AUBURN – Although the majority of Alabama residents get most of their news from local television broadcasts, Internet sites are becoming players in the field of journalism and are challenging daily newspapers for the runner-up spot in the Alabama news sweepstakes.
When polled regarding the primary source for news about their region of Alabama, a majority of those surveyed (56 percent) said from local television newscasts. Daily newspapers and the Internet trailed at 15 percent and 14 percent, respectively, followed by local radio, chosen by 6 percent, weekly newspapers, 3 percent and friends and neighbors, 1 percent.
Noting the generational shift behind these numbers, David Hill, associate director of Auburn University’s Center for Governmental Services, observes that “there is a new generation of news consumers and they are going to the Web more often than their parents do.”
The poll found that 20 percent of Alabama residents between the ages of 18 and 34 rely mostly on Web sites for news while only 4 percent of residents over age 55 do.
Don-Terry Veal, director of the Center for Governmental Services and advisor to local governments, says, “Local governments and public schools are learning that to effectively communicate with the public, particularly young families, you must have an Internet-communications strategy. This survey confirms that observation.”
The research also uncovered evidence of a so-called “digital divide,” where the better educated and more affluent are more likely to be using the Internet. Polling manager Patrick Rose said that his analysis shows that “persons with annual incomes over $70,000 are two to three times more likely to get news from the Internet than those with incomes under $50,000.”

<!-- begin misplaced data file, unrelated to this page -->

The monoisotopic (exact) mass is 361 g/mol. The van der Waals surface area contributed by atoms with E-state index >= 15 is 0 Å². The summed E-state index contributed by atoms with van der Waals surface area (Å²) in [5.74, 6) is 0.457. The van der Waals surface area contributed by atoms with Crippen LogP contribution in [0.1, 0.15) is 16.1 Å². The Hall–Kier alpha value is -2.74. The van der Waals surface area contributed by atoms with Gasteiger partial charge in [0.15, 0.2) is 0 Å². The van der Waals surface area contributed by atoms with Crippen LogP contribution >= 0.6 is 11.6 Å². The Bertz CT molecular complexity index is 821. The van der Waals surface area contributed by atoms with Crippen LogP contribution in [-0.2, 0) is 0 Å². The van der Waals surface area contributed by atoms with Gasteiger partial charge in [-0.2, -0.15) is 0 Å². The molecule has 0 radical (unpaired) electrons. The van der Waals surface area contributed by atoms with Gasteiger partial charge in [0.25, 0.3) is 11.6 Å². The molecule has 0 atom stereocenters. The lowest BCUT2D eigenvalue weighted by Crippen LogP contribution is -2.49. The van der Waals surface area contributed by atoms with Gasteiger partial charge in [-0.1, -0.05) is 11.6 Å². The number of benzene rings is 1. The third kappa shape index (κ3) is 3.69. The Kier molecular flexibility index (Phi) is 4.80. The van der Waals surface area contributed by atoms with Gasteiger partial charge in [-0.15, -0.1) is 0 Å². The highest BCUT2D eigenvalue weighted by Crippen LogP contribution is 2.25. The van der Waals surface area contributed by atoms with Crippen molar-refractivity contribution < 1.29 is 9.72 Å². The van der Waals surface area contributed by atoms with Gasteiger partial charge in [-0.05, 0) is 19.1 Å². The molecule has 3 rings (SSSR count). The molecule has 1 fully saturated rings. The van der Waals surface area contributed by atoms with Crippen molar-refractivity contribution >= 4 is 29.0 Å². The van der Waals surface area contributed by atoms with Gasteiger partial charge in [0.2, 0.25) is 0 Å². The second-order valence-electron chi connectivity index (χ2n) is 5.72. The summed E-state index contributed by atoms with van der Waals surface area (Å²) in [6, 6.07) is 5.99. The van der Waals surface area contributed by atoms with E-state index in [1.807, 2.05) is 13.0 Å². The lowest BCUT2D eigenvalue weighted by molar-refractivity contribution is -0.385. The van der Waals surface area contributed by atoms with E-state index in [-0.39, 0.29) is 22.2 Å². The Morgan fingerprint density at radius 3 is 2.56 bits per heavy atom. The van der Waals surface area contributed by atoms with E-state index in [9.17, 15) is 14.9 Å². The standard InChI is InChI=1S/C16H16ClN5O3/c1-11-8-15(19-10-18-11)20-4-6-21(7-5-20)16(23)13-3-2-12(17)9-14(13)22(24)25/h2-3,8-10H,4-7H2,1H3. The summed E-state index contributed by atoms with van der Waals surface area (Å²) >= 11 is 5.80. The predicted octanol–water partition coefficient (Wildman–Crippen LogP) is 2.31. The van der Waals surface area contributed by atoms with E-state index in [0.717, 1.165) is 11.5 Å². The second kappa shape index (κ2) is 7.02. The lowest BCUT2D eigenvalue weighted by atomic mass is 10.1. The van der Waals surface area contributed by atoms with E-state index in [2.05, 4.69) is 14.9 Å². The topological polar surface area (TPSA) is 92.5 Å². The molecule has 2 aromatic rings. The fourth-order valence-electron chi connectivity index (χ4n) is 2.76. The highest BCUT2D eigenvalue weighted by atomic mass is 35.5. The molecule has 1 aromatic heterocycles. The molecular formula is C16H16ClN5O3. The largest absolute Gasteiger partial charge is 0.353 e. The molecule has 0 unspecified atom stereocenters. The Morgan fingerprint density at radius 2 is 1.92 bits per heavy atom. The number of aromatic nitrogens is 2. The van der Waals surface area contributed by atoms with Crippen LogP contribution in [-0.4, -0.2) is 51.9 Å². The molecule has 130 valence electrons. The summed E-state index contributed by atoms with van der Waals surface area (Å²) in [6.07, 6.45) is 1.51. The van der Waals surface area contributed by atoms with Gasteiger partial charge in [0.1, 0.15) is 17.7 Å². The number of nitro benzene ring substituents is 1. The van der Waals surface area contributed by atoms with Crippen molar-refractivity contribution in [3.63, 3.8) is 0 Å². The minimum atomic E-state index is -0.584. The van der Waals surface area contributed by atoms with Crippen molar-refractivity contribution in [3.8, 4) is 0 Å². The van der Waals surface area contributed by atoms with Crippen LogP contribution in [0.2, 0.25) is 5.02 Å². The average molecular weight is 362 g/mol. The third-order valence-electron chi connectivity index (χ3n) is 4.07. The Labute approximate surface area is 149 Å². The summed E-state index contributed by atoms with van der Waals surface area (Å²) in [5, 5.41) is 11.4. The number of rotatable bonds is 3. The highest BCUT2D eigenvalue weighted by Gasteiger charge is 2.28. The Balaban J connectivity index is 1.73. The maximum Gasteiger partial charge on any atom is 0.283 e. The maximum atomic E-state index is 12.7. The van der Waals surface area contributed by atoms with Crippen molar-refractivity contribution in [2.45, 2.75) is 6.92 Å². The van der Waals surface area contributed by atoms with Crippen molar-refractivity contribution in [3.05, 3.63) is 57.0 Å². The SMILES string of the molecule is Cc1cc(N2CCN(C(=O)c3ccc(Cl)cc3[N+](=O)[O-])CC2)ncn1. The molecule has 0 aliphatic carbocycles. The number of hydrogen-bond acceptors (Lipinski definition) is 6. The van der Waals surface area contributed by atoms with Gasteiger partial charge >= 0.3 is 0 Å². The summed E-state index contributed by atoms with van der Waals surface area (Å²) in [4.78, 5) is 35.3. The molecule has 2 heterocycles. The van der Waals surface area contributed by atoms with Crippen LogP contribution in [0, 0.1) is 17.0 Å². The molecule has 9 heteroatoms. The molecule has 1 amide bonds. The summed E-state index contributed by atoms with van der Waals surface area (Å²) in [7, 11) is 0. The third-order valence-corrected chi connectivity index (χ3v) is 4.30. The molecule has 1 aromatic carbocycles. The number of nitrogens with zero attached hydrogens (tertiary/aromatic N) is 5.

However, there may be a ceiling on the Internet’s growth unless more Alabama households get high-speed service, referred to as broadband. The poll found that just six in 10 households have true high-speed Internet service, something most get from their cable operators. The State of Alabama has a broadband initiative that is attempting, with federal stimulus funds, to push deeper into unserved and underserved rural and inner city areas to increase the availability of broadband Internet service to Alabama homes and businesses (www.connectingalabama.gov).
The survey found that Internet users are accessing the Web even when they are not at home. Many use the Internet at their jobs. Only one in four residents “never” visits the Internet on a typical day. On average, one-third of all Alabama residents accesses the Internet more than four times each day.
The Ask Alabama survey results are based on telephone interviews with a stratified random sample of 639 adult householders conducted July 6-19. The sample’s geographic, gender, race and age distributions were weighted to be proportionate to the U.S. Census Bureau’s data for Alabama’s adult (18 years of age or older) householders.
Patrick Rose, manager of the center’s Survey Research Laboratory that conducted the interviews, said that poll results based on the full statewide sample have a margin of error of plus or minus 4 percentage points.
The Ask Alabama Poll is to be conducted quarterly by the Center for Governmental Services, a unit of Auburn University Outreach that provides research, consulting and training to government agencies, not-for-profit associations and private sector clients.
Upcoming polls will include:
State Image – How Alabama is seen as a place to raise a family, reitre, start a business or look for a job; and
Jobs – What Alabama job seekers want.
Contact: Contact: Don-Terry Veal, (334) 844-4781 (firstname.lastname@example.org), or
David Hill, (334) 844-4867 (email@example.com)